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Lula’s fiscal problems

Summary:
Almost everything that’s wrong with conventional views on fiscal policy is on display in this column (well written and clear) by one of the key journalists from Folha de São Paulo, Vinicius Torres Freire. He suggests that the current fiscal adjustment is not credible. For him, this is a confidence crisis, caused by Lula’s insistence on attacking the central bank policy and his lukewarm support for the adjustment. Why the adjustment is necessary, he never asks. It’s evident, for any educated or serious person, one must conclude. Debt is too high, spending cannot go on forever. These are truisms, and if repeated long enough they do seem right.The problem of course is that the Brazilian fiscal problems (note that it is unclear why deficits that are not particularly large, by historical or

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Almost everything that’s wrong with conventional views on fiscal policy is on display in this column (well written and clear) by one of the key journalists from Folha de São Paulo, Vinicius Torres Freire. He suggests that the current fiscal adjustment is not credible. For him, this is a confidence crisis, caused by Lula’s insistence on attacking the central bank policy and his lukewarm support for the adjustment. Why the adjustment is necessary, he never asks. It’s evident, for any educated or serious person, one must conclude. Debt is too high, spending cannot go on forever. These are truisms, and if repeated long enough they do seem right.

The problem of course is that the Brazilian fiscal problems (note that it is unclear why deficits that are not particularly large, by historical or comparative standards, and debt that grew as a proportion of GDP, but is in domestic currency and can be rolled over without any trouble routinely, are a problem) started when the economy stopped growing in 2015. And that’s when PT tried to promote an adjustment to appease the radical right. It was only then that public debt started growing as a share of GDP (see graph). We know how well that strategy worked out for Dilma.

Lula's fiscal problems

In my Catalyst piece of a from last summer, I suggested that the problem Lula would face would be within his own coalition. The fiscal conservatives inside his coalition, and, in particular, those on the left and within PT, which include his own Finance Minister, Fernando Haddad. He truly and earnestly believes,   as much as Torres Freire, that the path to growth is through fiscal consolidation, lower deficits and debt, obtained in his view mostly by increasing revenue (his critics and the 'markets', read the traders on Faria Lima, would prefer cuts on social spending), and obtaining investment grade, which would lead to an investment boom.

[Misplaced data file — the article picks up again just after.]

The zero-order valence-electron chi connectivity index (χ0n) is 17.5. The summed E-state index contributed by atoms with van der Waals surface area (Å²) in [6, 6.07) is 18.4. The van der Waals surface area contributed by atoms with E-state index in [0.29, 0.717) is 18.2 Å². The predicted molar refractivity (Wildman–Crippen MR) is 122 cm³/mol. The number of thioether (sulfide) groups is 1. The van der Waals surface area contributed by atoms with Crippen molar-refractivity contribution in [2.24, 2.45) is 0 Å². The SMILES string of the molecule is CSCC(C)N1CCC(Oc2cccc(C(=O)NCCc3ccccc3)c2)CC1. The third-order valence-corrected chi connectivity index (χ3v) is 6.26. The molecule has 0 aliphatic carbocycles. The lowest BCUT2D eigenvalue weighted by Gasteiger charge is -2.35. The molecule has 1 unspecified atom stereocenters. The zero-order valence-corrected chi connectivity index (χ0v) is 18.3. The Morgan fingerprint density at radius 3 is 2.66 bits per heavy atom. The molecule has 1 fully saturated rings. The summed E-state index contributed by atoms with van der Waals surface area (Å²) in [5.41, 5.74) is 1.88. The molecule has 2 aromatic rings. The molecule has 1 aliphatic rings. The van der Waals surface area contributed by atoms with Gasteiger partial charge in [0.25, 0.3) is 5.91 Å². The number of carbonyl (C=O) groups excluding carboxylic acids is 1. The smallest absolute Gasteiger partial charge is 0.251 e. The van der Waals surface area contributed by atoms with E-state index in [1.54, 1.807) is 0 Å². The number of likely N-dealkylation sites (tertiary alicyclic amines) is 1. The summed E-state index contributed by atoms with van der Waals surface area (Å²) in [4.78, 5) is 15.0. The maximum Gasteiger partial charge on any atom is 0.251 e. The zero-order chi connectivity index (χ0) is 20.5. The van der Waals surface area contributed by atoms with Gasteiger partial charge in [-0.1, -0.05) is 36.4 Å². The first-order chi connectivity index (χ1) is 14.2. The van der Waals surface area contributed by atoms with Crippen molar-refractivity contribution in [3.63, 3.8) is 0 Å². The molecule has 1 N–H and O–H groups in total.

Note that many political scientists, for example Marcos Nobre here, suggest that somehow the problem is that Lula needs to negotiate with the so-called Centrão, the clientelist groups in congress, that control the voting and have a grip on governability. In that view, he is between the rock of lack of governability, and the hard place macroeconomic instability. In other words, he either continues with the clientelist policies that allowed all governments to deal with congress, but pays the price of not being able to deliver the fiscal results necessary, in this view, for price stability and growth (fiscal restraint also allows for lower interest rates, which would be instrumental for growth). He would also spend on unnecessary things rather than the crucial things that are needed for growth, including in the green transition. The notion is that whatever he does the likelihood is that the extreme right (the right without fear) might return (even without Bolsonaro).

Of course, that's a false dilemma. Brazil has no fiscal problem. The best way to consolidate, reducing debt, if that is deemed essential, would be promoting growth, and investing (public investment), including on a green transition, and that would allow the ratio of debt to GDP to fall, even if debt per se went up. The main problem for Lula is that many in his own party, and his key ministers are promoting an adjustment that might force him to miss the mandatory minimum expenditures on education and health, that would preclude providing the increases in wages of public sector workers, and the minimum wage, that would help promote a recovery. So Lula's fiscal problems are not what you might think. Brazil has no fiscal problems, which are normally political problems, and has not have any serious external issues either, a recurrent theme gong back for more than two decades and discussed here, more recently (and here and here, the last one with links to 7 additional posts, to give a few examples over the years). The problem is fiscal conservatism.


Matias Vernengo
Econ Prof at @BucknellU Co-editor of ROKE & Co-Editor in Chief of the New Palgrave Dictionary of Economics

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